‘Planning for change’. It’s showing up in more job descriptions. Even when it’s not in the job descriptions, it’s inherent in the job. Change is part of every leader’s work these days. We’ve talked in these blogs about being cognizant of the importance of thoughtful change management as you plan for changes. But there’s a big step many leaders forget to take before plowing into their planning. When is the last time you seriously asked the question, “Are we ready for this change?”
Study after study, survey after survey of executives keeps coming back with the same dismal numbers: roughly 70% of change efforts are deemed to be unsuccessful – benefits of the investment are not attained. And a large proportion of the time, had the readiness question been asked, the answer would have been predictive of the poor results.
Readiness for a change can feel somewhat ephemeral – how do we actually measure it? But actually, it’s not that hard to get the answer. ‘Readiness’ is a state of confidence on the part of all the people who must be part of both implementing the change, and those carrying it out in the ‘new order’, that all the right conditions are – or can realistically be put – in place in order to make the change successful. So measuring it is a question of asking those confidence questions.
The trick is asking all the right questions, and, when the answer is not a strong vote of confidence, deciding what to do about it.
What are the right ‘readiness’ questions to ask?
The most fundamental questions are around capacity to get the job done: the people, technology, work processes, organizational systems and physical resources needed. Are people available? Equipped? Do they have the time? Do they know how to get it done? Do they understand how to work in the new environment? If leaders do think about readiness for change, this is usually what they consider – and usually where they stop.
There are factors, however, that contribute more, and more subtly, to attaining confidence in the success of a change.
Readiness is also a function of commitment, or shared resolve, to see something through to not just implementation, but to successful operation. Here’s where the confidence pivot point can really be detected. If the intended change calls into question some organizational values, for example, commitment is compromised. Consider the company that prided itself on customer intimacy, but then planned a change that no longer gave phone service options to customers who had bought lower-priced products. The cost savings from the change were never realized, because employees found ways to still service these customers by phone, and managers turned a blind eye to the practice, believing it was only doing what was right.
Commitment is also felt in the degree of participation in the definition of the change and the way it is implemented – but how often do leaders insist on in-depth participation, especially when juxtaposed against a tight schedule?
Leaders rarely ask the question, “How committed does everyone feel to making this change work to its fullest? What might get in the way?” When employees, managers, and even senior leaders are only paying lip service to their agreements to the change, studies demonstrate that they’re unlikely to demonstrate behaviors supportive of success, like perseverance in the face of difficulty, a bias for adoption, or championing of the change.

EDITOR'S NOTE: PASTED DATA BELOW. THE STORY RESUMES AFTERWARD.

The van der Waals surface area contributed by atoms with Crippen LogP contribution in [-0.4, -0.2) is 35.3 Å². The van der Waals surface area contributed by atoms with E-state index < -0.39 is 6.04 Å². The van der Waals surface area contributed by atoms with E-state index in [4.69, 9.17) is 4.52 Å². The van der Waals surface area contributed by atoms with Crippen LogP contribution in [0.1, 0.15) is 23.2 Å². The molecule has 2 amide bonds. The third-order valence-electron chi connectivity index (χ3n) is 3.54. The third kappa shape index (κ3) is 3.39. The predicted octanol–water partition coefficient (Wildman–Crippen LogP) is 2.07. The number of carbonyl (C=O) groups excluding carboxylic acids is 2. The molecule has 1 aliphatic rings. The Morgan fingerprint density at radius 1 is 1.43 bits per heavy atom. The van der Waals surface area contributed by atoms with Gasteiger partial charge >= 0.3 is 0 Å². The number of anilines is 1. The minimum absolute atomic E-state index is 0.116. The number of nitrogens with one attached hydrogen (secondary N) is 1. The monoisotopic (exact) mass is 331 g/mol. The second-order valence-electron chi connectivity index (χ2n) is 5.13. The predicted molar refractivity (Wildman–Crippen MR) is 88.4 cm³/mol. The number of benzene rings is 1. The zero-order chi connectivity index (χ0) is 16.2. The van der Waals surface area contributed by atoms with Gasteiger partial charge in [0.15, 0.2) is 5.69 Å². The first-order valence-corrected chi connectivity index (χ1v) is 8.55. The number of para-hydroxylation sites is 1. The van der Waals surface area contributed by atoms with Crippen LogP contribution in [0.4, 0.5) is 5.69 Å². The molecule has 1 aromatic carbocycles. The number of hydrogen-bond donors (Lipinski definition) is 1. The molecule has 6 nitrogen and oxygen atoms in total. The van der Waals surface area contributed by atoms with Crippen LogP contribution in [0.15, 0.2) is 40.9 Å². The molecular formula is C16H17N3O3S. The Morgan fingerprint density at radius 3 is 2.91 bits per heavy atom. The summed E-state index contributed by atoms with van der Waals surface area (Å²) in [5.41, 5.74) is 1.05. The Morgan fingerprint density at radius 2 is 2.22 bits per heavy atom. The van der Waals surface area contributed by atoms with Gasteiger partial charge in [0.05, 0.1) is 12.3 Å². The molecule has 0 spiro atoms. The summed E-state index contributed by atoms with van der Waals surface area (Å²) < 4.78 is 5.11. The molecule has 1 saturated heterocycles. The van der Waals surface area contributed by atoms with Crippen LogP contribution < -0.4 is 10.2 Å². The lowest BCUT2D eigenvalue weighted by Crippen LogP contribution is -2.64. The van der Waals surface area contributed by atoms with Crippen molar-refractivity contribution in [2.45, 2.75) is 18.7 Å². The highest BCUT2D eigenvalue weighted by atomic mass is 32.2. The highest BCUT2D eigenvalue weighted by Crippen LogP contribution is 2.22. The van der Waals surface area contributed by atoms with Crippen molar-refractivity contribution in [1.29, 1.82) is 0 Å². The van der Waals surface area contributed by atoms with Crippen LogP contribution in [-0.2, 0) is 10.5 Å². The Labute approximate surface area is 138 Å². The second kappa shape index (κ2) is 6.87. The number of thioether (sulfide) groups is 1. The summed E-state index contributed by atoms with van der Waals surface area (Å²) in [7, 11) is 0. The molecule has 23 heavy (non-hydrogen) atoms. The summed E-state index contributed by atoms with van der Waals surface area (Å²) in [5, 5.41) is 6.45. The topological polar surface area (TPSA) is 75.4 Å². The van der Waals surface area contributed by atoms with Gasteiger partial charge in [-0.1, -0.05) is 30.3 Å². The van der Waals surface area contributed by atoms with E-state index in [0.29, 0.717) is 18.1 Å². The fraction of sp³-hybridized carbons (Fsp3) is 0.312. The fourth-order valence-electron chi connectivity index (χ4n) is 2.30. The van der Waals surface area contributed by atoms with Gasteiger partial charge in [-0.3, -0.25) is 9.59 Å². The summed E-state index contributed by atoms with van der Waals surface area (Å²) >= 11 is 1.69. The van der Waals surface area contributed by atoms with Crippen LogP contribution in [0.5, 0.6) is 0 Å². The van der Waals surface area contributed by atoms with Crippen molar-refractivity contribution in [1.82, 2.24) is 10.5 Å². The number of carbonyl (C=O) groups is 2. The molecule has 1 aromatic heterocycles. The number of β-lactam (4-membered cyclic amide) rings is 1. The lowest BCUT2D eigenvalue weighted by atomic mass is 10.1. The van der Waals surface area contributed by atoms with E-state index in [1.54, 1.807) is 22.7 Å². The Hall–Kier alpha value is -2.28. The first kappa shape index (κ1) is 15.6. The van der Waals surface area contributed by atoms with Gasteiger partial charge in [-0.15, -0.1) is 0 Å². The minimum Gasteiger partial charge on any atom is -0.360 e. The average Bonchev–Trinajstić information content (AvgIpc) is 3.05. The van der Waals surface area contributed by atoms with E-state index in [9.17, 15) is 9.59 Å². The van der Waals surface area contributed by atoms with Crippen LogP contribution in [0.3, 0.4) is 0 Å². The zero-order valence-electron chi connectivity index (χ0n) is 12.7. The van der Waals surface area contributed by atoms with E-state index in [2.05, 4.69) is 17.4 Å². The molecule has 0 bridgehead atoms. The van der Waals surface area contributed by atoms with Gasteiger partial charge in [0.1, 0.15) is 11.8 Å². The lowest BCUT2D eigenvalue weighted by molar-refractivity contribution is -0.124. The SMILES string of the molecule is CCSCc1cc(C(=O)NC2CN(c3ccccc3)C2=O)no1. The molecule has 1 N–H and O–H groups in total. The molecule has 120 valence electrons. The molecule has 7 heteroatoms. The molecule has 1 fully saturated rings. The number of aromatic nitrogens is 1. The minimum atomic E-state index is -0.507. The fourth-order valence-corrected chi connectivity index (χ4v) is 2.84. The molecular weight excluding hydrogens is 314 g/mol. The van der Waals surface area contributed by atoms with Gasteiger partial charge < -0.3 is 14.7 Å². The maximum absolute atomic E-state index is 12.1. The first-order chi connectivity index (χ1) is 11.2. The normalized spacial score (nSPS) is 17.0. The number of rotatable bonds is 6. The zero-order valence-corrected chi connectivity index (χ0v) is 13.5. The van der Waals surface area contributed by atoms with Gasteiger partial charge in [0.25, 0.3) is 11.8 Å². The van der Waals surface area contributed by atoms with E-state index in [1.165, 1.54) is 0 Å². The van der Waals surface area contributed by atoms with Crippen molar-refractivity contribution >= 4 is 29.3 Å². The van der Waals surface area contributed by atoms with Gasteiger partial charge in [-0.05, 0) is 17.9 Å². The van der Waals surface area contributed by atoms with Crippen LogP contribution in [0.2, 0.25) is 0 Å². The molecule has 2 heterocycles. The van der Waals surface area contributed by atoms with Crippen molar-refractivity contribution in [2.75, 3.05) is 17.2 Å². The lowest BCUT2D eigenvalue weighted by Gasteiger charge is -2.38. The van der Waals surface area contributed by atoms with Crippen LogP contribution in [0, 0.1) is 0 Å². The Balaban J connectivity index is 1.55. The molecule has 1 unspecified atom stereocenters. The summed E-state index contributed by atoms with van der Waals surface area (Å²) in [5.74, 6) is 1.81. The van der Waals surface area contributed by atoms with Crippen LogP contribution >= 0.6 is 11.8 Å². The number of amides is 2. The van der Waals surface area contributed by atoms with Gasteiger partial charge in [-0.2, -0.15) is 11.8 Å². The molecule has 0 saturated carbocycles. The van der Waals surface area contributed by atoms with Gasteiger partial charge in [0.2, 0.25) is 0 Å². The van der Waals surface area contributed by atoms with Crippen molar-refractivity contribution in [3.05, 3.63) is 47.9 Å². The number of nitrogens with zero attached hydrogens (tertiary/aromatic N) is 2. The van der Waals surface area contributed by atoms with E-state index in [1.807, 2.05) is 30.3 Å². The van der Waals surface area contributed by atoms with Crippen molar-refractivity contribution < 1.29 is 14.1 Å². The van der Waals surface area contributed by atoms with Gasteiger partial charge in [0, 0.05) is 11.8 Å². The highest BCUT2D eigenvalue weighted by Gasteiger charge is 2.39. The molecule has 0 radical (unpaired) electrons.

Finally, questions about readiness for change need to plumb the depths of cultural landmines. A change may require employees work differently, but the ways they get promoted are still based on old work behaviors. A new regulatory requirement may be implemented with a specified formal structure for oversight, but if there is an informal decision-making hierarchy that is more powerful, the formal structure may be emasculated. Very often, people feel these cultural issues as discomforts that they don’t know how to voice, so asking specific questions is important to ferret out potential cultural barriers to successful change. “Are there any policies or norms (how we’re paid, how we’re promoted, how we’re rewarded, what is acceptable, etc.) that we follow in this organization that may impede the success of this change? Are there any formal or informal ways of doing things that could cause our plans to operate differently than we expect?”
Leaders are wise to ask these readiness questions more deeply – and when they do, they have an obligation to make decisions based on what they find, even if the decision is to shelve the change because the organization is not ready to absorb it or to make it operationally successful. One leader, when faced with a number of issues that would likely torpedo a change he wanted to implement, continued to want to move forward. “I’m really fond of my idea,” he said. Good leaders will separate their fondness for their own ideas (or the boss’s) from the organization’s readiness to make them work. They will take a clear look at the organization’s capacity, commitment, and culture before deciding whether to move forward. If they make the decision to move ahead, it will be because they have a solid plan for addressing the potential issues that could torpedo the change’s success.
Good leaders take change readiness seriously, with data rather than emotions. They increase the chances the organization will benefit from its investment in change by assuring there is shared confidence in the value of, the ability to, and the resolve to see the change through to a successful outcome.
Written by Marge Combe, VMC Consultant
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